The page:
Nevada revocable trusts need proper funding for full benefits

For residents of Nevada, trusts can be a valuable part of estate planning. Revocable trusts can offer substantial benefits, from probate avoidance to asset management in the event of incapacitation. However, it’s important to note that these benefits won’t exist if the trust isn’t properly funded.

Undesirable tax consequences may arise when moving a qualified retirement plan or IRA to a revocable trust. To avoid this, instead of transferring these assets, the trust can be designed to allow it to be designated as the beneficiary; this offers tax benefits. Annuities and insurance policies can either have the beneficiary designation changed or ownership transferred. Though, in some instances, it might shield life insurance policy proceeds from estate taxes by holding it in an irrevocable life insurance trust.

To fund a trust, ownership of assets must be transferred to the trust, or the trust must be designated as the beneficiary. Real estate and bank accounts, stocks and other investments and business interests are all assets that should be transferred, as well as personal property such as vehicles, collectibles and furniture. Often, individuals are conscientious about funding their trust when they initially sign the documents, but then they overlook new assets acquired after the trust was established. The benefits of the trust can’t be enjoyed unless these new assets are transferred to the trust or the trust is designated as beneficiary.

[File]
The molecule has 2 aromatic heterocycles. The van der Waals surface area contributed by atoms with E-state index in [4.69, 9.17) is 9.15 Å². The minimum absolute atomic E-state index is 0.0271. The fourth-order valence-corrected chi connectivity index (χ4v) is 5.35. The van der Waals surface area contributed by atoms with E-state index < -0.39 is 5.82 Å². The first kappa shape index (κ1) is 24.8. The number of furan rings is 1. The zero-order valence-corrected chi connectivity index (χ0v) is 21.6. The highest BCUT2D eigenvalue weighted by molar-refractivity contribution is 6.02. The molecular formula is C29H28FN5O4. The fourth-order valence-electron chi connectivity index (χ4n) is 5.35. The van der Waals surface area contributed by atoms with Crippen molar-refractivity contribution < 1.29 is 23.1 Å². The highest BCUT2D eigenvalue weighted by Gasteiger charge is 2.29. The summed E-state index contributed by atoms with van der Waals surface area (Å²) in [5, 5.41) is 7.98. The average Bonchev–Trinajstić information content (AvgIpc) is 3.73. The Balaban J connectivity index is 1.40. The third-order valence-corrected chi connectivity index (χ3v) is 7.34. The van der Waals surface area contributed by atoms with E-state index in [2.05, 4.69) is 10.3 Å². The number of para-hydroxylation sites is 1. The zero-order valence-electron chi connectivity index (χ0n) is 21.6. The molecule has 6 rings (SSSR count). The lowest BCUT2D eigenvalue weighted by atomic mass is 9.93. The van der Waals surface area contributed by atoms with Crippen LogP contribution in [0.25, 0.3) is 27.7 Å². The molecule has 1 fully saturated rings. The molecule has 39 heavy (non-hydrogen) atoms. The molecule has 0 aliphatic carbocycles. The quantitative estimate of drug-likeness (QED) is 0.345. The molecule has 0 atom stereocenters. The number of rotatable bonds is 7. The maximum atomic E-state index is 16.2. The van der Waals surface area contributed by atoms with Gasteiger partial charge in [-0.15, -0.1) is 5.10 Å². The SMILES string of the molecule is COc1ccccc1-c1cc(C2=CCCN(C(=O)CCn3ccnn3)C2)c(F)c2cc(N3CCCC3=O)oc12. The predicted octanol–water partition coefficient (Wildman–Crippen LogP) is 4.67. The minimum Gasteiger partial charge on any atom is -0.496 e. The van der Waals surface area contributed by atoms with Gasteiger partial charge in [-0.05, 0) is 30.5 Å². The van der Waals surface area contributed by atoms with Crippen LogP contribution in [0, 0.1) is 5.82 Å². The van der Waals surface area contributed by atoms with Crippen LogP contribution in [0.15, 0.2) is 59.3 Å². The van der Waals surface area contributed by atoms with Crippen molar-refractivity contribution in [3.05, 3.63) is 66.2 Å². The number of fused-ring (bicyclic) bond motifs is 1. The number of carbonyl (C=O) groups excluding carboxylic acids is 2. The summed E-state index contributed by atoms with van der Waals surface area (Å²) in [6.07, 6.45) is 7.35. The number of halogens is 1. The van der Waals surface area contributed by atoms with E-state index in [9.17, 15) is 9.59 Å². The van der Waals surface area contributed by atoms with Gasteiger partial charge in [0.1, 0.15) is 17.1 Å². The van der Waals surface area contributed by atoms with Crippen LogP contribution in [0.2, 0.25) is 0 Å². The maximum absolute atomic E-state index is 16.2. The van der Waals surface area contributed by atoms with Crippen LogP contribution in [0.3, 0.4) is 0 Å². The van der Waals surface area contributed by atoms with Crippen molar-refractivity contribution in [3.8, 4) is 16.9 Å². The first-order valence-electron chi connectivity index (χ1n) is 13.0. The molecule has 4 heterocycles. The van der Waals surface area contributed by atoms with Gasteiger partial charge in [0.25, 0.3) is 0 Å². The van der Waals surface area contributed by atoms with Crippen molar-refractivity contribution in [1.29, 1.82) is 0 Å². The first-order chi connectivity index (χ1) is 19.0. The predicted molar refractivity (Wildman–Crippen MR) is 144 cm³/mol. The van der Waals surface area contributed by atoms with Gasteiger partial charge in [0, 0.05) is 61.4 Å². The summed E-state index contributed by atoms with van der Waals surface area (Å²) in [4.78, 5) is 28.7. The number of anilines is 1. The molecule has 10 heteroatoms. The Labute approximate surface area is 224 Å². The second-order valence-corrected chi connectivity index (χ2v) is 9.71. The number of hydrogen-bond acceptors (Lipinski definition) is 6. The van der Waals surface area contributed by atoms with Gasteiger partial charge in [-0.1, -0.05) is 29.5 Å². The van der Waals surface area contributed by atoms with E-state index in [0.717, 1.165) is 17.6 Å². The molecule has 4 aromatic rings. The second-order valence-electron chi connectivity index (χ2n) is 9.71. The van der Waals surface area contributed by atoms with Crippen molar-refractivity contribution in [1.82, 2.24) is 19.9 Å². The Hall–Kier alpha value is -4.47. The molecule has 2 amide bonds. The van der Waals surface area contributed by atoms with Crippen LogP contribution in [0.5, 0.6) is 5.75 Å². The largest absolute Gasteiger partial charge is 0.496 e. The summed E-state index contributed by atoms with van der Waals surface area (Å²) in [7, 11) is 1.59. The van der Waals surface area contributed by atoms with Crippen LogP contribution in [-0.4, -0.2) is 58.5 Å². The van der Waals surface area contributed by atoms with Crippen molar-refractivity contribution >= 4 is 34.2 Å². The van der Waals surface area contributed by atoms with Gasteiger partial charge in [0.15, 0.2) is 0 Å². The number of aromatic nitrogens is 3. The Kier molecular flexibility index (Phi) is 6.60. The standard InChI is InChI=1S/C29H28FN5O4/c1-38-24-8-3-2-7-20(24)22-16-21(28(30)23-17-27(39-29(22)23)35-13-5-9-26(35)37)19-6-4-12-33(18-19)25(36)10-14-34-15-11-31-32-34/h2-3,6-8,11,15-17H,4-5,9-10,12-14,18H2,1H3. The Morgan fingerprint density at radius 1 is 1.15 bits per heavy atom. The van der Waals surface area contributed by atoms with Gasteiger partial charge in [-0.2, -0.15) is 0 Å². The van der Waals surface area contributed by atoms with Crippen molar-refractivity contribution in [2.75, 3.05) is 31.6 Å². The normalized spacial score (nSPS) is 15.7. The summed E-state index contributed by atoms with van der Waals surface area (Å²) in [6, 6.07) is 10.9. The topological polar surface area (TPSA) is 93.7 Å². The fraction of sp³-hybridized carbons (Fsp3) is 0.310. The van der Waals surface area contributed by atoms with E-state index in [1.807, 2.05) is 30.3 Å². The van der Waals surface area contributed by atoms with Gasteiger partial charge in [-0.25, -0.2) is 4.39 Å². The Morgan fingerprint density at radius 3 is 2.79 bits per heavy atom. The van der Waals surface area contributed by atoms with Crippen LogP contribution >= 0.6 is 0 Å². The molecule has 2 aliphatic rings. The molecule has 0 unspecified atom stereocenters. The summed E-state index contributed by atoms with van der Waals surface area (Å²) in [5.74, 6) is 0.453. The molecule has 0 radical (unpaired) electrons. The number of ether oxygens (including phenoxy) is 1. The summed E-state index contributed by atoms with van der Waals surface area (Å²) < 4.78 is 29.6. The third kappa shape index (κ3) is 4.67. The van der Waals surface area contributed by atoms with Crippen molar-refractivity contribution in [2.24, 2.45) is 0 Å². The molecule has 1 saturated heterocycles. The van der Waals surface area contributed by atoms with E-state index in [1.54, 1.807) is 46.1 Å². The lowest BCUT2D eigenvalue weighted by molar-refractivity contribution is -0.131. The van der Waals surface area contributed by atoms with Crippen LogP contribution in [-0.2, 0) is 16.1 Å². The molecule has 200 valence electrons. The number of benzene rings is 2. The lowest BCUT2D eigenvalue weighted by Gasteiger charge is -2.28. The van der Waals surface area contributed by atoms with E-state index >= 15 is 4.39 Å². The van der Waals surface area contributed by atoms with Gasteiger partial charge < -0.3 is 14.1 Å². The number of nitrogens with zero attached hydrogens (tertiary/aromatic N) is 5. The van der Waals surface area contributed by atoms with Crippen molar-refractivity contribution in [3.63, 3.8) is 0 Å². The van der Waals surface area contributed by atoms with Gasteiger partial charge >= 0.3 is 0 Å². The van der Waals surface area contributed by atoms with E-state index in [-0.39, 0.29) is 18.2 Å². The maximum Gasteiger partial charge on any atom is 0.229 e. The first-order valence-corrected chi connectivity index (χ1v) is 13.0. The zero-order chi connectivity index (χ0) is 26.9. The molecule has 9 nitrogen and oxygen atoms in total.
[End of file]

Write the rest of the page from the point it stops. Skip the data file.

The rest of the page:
For individuals in Nevada to be able to make the most of their revocable trusts, they should remember to either transfer significant assets to the trust every time one is acquired or appropriately designate the trust as beneficiary, whichever is appropriate. An estate planning attorney can offer guidance throughout the process. A lawyer familiar with the ins and outs of trusts can also offer insight on the best approach when it comes to insurance policies and whether it is more beneficial to change beneficiary designation or to transfer ownership.

Source: shawneemissionpost.com, “Estate Planning KC: Estate planning red flag — you haven’t properly funded your revocable trust“, Todd Rasmussen, Jan. 23, 2017

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